A mother who describes herself as a “nobody” believes passionately that her teenage son will be a “somebody” when he becomes a professional cellist.
Jane Lamcellari appealed via RTÉ’s Ryan Tubridy Show for support for her son’s training at the Royal Academy of Music, London.
Jayden Lamcellari attends the academy every week. Britain’s oldest conservatoire has waived its fees to help him realise his full potential.
However, Jane says it is a struggle to meet annual travel costs of about €4,000.
“I am a nobody, and nobody wants to help a nobody,” she wrote to Tubridy, who has arranged for Jayden to appear on The Late Late Show tonight.
“But my 15-year-old will be a somebody that everybody will want to know and everyone will want to support one day — just not yet.
“He will be the pride of Ireland, but Ireland will not support or help him.”
Jane, from Blanchardstown, who works full time and who has a 15-month-old baby girl, Ayrianna, said she was at “her wit’s end” when she wrote the email to Tubridy.
Her son started playing the cello when he was three and could read music before he could read words.
Her husband, Enrien, who is from Albania, is also a cellist and works part-time as a music teacher. The couple met in Crete 20 years ago. Jane was on a “girlie holiday” with her sister and cousin, and they went to a concert where Enrien was a member of a quartet.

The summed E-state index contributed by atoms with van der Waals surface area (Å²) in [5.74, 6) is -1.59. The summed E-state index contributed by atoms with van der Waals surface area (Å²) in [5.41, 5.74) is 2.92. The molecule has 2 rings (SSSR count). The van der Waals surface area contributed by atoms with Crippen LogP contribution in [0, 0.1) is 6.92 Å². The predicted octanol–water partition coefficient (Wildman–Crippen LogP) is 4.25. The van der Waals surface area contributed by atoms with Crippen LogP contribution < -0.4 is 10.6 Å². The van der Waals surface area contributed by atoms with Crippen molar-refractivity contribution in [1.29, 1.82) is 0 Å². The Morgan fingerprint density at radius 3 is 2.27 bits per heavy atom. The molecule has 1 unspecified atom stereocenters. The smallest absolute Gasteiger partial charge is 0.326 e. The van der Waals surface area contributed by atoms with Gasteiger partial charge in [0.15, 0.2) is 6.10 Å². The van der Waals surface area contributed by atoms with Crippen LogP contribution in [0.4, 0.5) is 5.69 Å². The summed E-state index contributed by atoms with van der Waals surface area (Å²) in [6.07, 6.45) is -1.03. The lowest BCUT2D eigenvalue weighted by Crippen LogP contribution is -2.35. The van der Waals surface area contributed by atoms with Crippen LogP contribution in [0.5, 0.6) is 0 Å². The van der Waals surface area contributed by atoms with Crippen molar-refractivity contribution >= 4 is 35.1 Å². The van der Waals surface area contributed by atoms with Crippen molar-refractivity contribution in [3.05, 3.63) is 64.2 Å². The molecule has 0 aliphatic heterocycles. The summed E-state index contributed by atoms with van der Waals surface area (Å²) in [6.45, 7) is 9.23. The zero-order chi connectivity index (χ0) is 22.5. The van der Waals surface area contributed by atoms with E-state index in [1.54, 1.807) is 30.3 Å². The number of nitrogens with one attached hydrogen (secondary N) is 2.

She convinced Enrien to move to Ireland and he plays part time with the RTÉ Concert Orchestra.
Last September, Jayden started contacting the London Royal Academy, the Royal College of Music in London, and the Guild Hall in London. He also wrote to the Julliard School in New York, and they have invited him to play there in June.
Both the Royal College and Guild Hall offered him a scholarship, but the Royal Academy said they wanted Jayden and would cover all of his fees.
The family are up at 4am every weekend and travel to London, where Jayden packs a week’s learning into one day — and then gets up of 5am each day during the week to practice.
“I have done everything to get support for my son,” said Jane. “I am talking about my child’s quality of life. If we fail to sustain his dream, I fear that his physical and mental health will suffer.”
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